In this weekly post, we feature helpful research tools and recent articles of interest to the legislative community. 

  • Read about Judge Brett Kavanaugh, nominated for the U.S. Supreme Court by President Trump. (Congressional Research Service, July 10, 2018)
  • Explore this year's thought-provoking photography. (National Geographic, 2018)
  • Avoid spreading invasive species throughout area lakes. (Texas Parks & Wildlife, accessed July 18, 2018)
  • Consider some tips on swimming safety. (Centers for Disease Control and Prevention, June 5, 2018)

Members of the Texas legislative community may request the articles below here or by calling 512-463-1252. 

  • "The politics of patriotism." By Doug Struck. Christian Science Monitor, July 9 & 16, 2018, pp. 24-30.
    Considers the various definitions and meanings given to patriotism and what those might mean to people as they go about their daily lives.
  • "Universities are hotbeds of scholarship on mass incarceration. But are they doing enough to fix the problem?" By Marc Parry. Chronicle of Higher Education, July 6, 2018, pp. A14-A19.
    Reviews historians' scholarship on mass incarceration. Highlights recent events at Harvard University that reflect both the challenges and possibilities of educating incarcerated students and students who are former inmates.
  • "Immigration policy: When good men do nothing." Economist, June 30th-July 6th, 2018, pp. 23-25.
    Reviews the history of America's immigration system. Considers why repeated attempts at immigration reform have failed.
  • "Public transport: Missing the bus." Economist, June 23rd-29th, 2018, pp. 52-53.
    Reports the demand for mass public transport in many affluent cities is declining. States public transport is unlikely to disappear, despite fierce competition from ride-hailing, cycling, and driving options.
  • "How Obama K-12 policies have fared under Trump." By Andrew Ujifusa. Education Week, June 20, 2018, p. 20.
    Looks at which education policies initiated during the Obama administration have been "tossed out," are "on the hot seat," or are "safe for now" since President Trump took office.
  • "Arming teachers with guns?" By Matthew Choi. Fort Worth Business Press, July 2-8, 2018, pp. 11, 21, 23.
    Discusses the recent unveiling of a high tech classroom at West Texas A&M University that will help prepare teachers for active shooting events. Features Virtual Emergency Operations Center Internet software, which enables the coordination between school districts, city services, and emergency responders.
  • "Blockchain & cryptocurrency – two roads converge." By Justin E. Hobson. Journal of MultiState Taxation and Incentives, July 2018, pp. 40-41.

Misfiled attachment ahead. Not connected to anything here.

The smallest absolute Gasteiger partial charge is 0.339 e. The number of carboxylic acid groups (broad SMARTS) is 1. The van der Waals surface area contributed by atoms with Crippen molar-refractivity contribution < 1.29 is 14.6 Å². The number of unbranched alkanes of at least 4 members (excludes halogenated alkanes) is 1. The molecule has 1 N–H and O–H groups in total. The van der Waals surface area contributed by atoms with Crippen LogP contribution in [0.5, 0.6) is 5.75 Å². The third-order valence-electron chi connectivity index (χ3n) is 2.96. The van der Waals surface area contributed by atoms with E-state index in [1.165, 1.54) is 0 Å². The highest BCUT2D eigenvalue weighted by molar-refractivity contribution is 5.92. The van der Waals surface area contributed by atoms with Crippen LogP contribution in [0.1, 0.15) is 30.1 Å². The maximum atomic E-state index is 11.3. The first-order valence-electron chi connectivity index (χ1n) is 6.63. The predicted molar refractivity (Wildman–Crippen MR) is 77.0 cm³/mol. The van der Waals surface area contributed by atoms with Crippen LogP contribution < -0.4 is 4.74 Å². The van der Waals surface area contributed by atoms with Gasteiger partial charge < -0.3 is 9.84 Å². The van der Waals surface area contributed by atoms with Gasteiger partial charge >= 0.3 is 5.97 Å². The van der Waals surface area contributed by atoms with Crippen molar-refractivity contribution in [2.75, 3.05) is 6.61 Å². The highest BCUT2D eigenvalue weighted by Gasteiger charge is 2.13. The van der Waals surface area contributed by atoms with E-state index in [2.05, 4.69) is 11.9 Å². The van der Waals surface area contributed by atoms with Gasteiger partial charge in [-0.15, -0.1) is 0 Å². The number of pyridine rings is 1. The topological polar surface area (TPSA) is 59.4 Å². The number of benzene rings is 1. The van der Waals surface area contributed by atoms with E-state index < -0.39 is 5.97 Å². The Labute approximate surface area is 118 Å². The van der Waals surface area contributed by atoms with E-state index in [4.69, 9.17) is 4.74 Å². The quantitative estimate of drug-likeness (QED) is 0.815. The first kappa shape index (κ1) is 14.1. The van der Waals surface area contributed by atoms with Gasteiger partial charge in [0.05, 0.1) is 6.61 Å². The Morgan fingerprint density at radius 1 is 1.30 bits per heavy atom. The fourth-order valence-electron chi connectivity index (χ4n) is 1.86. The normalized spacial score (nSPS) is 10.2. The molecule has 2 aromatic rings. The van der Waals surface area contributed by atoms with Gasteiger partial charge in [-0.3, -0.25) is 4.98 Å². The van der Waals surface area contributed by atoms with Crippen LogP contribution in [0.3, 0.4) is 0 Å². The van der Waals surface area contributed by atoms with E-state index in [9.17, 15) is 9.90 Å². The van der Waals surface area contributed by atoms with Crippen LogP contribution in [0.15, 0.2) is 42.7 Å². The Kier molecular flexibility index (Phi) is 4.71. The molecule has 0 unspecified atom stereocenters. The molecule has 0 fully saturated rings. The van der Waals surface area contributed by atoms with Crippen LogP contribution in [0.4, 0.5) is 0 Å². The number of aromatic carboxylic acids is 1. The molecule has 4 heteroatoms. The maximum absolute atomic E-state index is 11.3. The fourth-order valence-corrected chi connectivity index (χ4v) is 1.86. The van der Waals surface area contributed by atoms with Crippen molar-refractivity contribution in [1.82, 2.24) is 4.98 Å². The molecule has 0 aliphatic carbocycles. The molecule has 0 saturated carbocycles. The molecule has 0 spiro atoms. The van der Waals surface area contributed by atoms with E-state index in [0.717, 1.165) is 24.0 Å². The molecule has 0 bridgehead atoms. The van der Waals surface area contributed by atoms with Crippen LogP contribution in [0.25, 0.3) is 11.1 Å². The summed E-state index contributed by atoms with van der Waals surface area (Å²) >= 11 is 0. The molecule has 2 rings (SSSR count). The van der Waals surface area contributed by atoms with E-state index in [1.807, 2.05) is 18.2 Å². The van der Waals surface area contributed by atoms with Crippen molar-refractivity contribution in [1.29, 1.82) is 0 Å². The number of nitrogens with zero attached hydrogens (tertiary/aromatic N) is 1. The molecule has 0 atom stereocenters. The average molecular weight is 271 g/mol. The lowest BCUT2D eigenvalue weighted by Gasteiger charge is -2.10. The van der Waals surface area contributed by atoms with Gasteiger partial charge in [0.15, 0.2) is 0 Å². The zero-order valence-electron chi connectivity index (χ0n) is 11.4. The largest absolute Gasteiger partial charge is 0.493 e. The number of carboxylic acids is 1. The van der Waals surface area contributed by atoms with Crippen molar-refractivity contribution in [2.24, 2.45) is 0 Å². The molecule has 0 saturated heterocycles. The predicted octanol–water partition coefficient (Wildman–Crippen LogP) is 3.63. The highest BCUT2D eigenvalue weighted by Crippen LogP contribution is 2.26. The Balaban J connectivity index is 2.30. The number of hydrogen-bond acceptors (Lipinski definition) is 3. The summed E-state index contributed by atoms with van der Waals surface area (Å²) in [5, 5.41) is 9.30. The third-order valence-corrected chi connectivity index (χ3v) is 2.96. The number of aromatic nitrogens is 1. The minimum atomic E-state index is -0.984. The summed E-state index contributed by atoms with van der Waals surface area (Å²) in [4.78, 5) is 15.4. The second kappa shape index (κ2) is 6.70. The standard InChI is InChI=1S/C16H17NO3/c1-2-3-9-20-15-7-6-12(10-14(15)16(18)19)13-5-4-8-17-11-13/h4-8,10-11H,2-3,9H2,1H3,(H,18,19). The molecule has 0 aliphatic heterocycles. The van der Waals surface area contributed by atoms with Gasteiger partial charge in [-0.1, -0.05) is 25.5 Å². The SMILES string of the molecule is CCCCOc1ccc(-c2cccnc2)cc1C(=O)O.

Provides background and discusses the current regulatory environment of blockchain technology and cryptocurrency, such as Bitcoin.
  • "Fighting words." By Andrew Marantz. New Yorker, July 2, 2018, pp. 34-40, 42-43.
    Explores how college campuses are balancing free speech rights with campus safety in an era when some speakers are intentionally provocative. Highlights the University of California, Berkeley's 2017 efforts to manage an event by Milo Yiannopoulos.
  • "Small systems: Solar energy powers remote water systems." By Craig Patterson, et al. Opflow, June 2018, pp. 24-26.
    Describes an Environmental Protection Agency project in Puerto Rico that proved the viability of using solar energy to power small community water systems.
  • "Eight state commission chairs on state and future of power." Public Utilities Fortnightly, June 15, 2018, pp. 9-23, 46.
    Provides short interviews with eight state utility commission chairs, including Chairman DeeAnn Walker from the Public Utility Commission of Texas. Discusses the future of the power industry.
  • "Did they forget the Alamo?" By W. Scott Bailey. San Antonio Business Journal, July 6, 2018, p. 4.
    Questions how cuts to state funding to promote tourism in Texas will affect cities like San Antonio, which rely heavily on tourism dollars.
  • "Remodeling Medicaid." By Joey Berlin. Texas Medicine, July 2018, pp. 16-21.
    Shares success stories in implementing value-based payment models within managed care organizations in Texas Medicaid.
  • "Unmatched talent." By Sean Price. Texas Medicine, July 2018, pp. 22-26.
    Considers alternative licensing programs for physicians who have not matched into residency training due to a shortage of residency positions. Notes that five states have passed legislation to create such programs.
  • "EIA pegs lowest fossil fuel consumption since 1994." Texas Public Power, June 2018, pp. 6, 9.
    Highlights the Energy Information Administration's [EIA] recent findings that the electric power industry's consumption of fossil fuels in 2017 was the lowest since 1994. Related information at:

The Legislative Reference Library compiles this weekly annotated list of Current Articles of interest to the legislative community. Professional librarians review and select articles from more than 300 periodicals, including public policy journals, specialized industry periodicals, news magazines, and state agency publications. Members of the Texas legislative community may request articles using our online form.